Today (30/7/2018) I attended the Annual General Meeting of RedstoneConnect Plc (REDS) which was promptly renamed Smartspace Software Plc at the meeting.
Although there were only a few ordinary shareholders present, this proved to be an informative meeting. It was chaired by new Chairman Guy van Zwanenberg. With former CEO Mark Braund having departed recently after major disposals leaving the company to focus on the remaining software business, the new CEO is Frank Beechinor who was the former Chairman. Frank is also Chairman of DotDigital which I also own shares in (a lot more than in RedstoneConnect which has had a mixed history – the focus on software alone makes it more attractive to me and I fully supported the disposals).
I asked whether Frank’s appointment was a permanent one. The answer was effectively “yes” as he is committed to it for 2 or 3 years. This is despite the fact that he promised his wife that he would not take another full-time job back in 2011 (he is only aged 54 according to Companies House though). He is apparently involved with 5 businesses and is stepping back from 3 of them, but remaining Chairman of DotDigital. He hopes to develop the company into a business with a market cap of £300 to £400 million in a few years.
The disposals meant the company now has substantial cash after paying off some debt but they are clearly not going to use it on share buy-backs in the short term. They are looking for acquisitions and would only return cash to shareholders if they don’t use it within the next couple of years. Acquisition will be focused on three areas: 1) Complementary to existing activities where they may pay 1 to 1.5 times revenue; 2) Analytics and 3) Visitor management solutions where their existing offering is quite weak. At present they have too large a focus on big deals (which can be lumpy) and are keen to move into the low-end, entry-level where sales can be automated web-based ones.
They have reduced staff down from 360 to 67 and now only have three buildings – in Luton, Mildenhall and Bristol with no “head office”. There are no overseas offices and they are likely to use partners to expand there.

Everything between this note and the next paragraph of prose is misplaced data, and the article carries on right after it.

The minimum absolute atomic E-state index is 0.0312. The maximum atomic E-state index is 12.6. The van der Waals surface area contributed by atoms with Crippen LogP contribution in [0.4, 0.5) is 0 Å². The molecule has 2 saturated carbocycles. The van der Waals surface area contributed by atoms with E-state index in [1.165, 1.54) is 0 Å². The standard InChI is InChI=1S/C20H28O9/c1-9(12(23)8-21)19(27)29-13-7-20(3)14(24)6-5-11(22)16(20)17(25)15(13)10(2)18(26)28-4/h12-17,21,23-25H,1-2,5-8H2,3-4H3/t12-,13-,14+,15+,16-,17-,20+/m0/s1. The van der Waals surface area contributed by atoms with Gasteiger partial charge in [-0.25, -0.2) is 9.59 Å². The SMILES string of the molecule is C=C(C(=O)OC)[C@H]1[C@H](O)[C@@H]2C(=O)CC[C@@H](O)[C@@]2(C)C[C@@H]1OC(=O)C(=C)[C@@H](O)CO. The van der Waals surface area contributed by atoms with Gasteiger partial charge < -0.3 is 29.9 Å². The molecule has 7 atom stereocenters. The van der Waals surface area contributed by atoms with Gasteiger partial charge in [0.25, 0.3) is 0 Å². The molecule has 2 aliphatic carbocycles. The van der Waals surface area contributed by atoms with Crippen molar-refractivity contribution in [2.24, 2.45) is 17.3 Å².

It’s difficult to determine likely financial forecasts (Cantor have recently issued a positive note on them) – it rather depends on the success of any acquisitions, how much they pay for them, and controlling the overheads. But there are apparently no tax issues from the disposals.
The New Name
I spoke to Frank Beechinor before the AGM and advised him that I thought the new name was a bad choice. This is because I did a search of the UK/Euro trade mark register and found over 500 possible conflicting registrations – although some may be in different “classes” of goods and can be ignored. If you also use Google to search the internet for “smartspace” there are lots of matches. There is even a company listed at Companies House named “Smartspace Software Ltd”. So I think it is very likely they will get a lawyer’s letter sooner or later asking them to desist from trade mark infringement and even registering the change of name at Companies House might be difficult. Here’s a quick lesson in branding and trade mark law taken from my book “Beware the Zombies” (currently under revision):
Brand names for products or companies should be unique What are the key things to remember when inventing a new name? These are:
- It should be memorable.
- It should have the right, positive connotations with the product/service.
- It should be legally capable of being protected by appropriate trademark registrations.
- It should be usable as an Internet domain name in the chosen form(s).
- It should be unique, original, and not confusing with any existing trademark or brand name, and particularly not with competing or potentially competitive products.
A product or company name that cannot be registered as a trademark should never be considered. Registration of trademarks is relatively low cost and gives you much stronger legal protection (and easier enforcement of your legal rights) than an unregistered mark. Even more to the point, if you infringe someone else’s mark they can pursue a very simple and low cost legal action to force you to stop using the name – the result being that all your web site, sales literature, etc, will need revising and reissuing.